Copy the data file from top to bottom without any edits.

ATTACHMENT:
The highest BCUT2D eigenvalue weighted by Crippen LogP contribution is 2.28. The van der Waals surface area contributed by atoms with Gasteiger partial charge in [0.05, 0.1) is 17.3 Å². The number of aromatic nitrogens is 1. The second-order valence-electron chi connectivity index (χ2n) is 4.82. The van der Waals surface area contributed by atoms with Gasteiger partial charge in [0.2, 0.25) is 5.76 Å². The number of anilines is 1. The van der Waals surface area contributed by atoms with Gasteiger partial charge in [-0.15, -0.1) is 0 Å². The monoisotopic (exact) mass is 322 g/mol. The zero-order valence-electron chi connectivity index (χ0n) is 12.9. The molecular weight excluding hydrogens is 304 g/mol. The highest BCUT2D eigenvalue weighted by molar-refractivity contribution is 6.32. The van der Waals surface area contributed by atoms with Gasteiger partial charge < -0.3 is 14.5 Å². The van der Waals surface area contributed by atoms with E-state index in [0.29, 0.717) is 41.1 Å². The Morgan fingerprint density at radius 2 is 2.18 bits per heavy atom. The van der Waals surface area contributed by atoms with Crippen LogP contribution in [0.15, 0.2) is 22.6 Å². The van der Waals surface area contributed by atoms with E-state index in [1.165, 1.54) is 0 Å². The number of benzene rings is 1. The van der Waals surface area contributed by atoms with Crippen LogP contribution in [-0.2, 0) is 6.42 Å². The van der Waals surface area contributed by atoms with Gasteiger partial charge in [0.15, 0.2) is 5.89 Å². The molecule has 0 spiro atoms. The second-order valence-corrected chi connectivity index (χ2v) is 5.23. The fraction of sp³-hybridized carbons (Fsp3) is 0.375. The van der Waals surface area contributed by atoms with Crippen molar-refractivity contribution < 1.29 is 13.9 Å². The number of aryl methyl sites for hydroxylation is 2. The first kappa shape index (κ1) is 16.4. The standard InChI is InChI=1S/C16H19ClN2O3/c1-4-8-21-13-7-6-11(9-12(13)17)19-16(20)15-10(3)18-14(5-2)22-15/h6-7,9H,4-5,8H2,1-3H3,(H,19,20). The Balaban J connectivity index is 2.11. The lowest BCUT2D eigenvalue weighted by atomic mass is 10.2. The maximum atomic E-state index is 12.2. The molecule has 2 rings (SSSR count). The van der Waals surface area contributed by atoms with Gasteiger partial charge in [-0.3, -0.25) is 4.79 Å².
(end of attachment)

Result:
The highest BCUT2D eigenvalue weighted by Crippen LogP contribution is 2.28. The van der Waals surface area contributed by atoms with Gasteiger partial charge in [0.05, 0.1) is 17.3 Å². The number of aromatic nitrogens is 1. The second-order valence-electron chi connectivity index (χ2n) is 4.82. The van der Waals surface area contributed by atoms with Gasteiger partial charge in [0.2, 0.25) is 5.76 Å². The number of anilines is 1. The van der Waals surface area contributed by atoms with Gasteiger partial charge in [-0.15, -0.1) is 0 Å². The monoisotopic (exact) mass is 322 g/mol. The zero-order valence-electron chi connectivity index (χ0n) is 12.9. The molecular weight excluding hydrogens is 304 g/mol. The highest BCUT2D eigenvalue weighted by molar-refractivity contribution is 6.32. The van der Waals surface area contributed by atoms with Gasteiger partial charge < -0.3 is 14.5 Å². The van der Waals surface area contributed by atoms with E-state index in [0.29, 0.717) is 41.1 Å². The Morgan fingerprint density at radius 2 is 2.18 bits per heavy atom. The van der Waals surface area contributed by atoms with Crippen LogP contribution in [0.15, 0.2) is 22.6 Å². The van der Waals surface area contributed by atoms with E-state index in [1.165, 1.54) is 0 Å². The number of benzene rings is 1. The van der Waals surface area contributed by atoms with Crippen LogP contribution in [-0.2, 0) is 6.42 Å². The van der Waals surface area contributed by atoms with Gasteiger partial charge in [0.15, 0.2) is 5.89 Å². The molecule has 0 spiro atoms. The second-order valence-corrected chi connectivity index (χ2v) is 5.23. The fraction of sp³-hybridized carbons (Fsp3) is 0.375. The van der Waals surface area contributed by atoms with Crippen molar-refractivity contribution < 1.29 is 13.9 Å². The number of aryl methyl sites for hydroxylation is 2. The first kappa shape index (κ1) is 16.4. The standard InChI is InChI=1S/C16H19ClN2O3/c1-4-8-21-13-7-6-11(9-12(13)17)19-16(20)15-10(3)18-14(5-2)22-15/h6-7,9H,4-5,8H2,1-3H3,(H,19,20). The Balaban J connectivity index is 2.11. The lowest BCUT2D eigenvalue weighted by atomic mass is 10.2. The maximum atomic E-state index is 12.2. The molecule has 2 rings (SSSR count). The van der Waals surface area contributed by atoms with Gasteiger partial charge in [-0.3, -0.25) is 4.79 Å².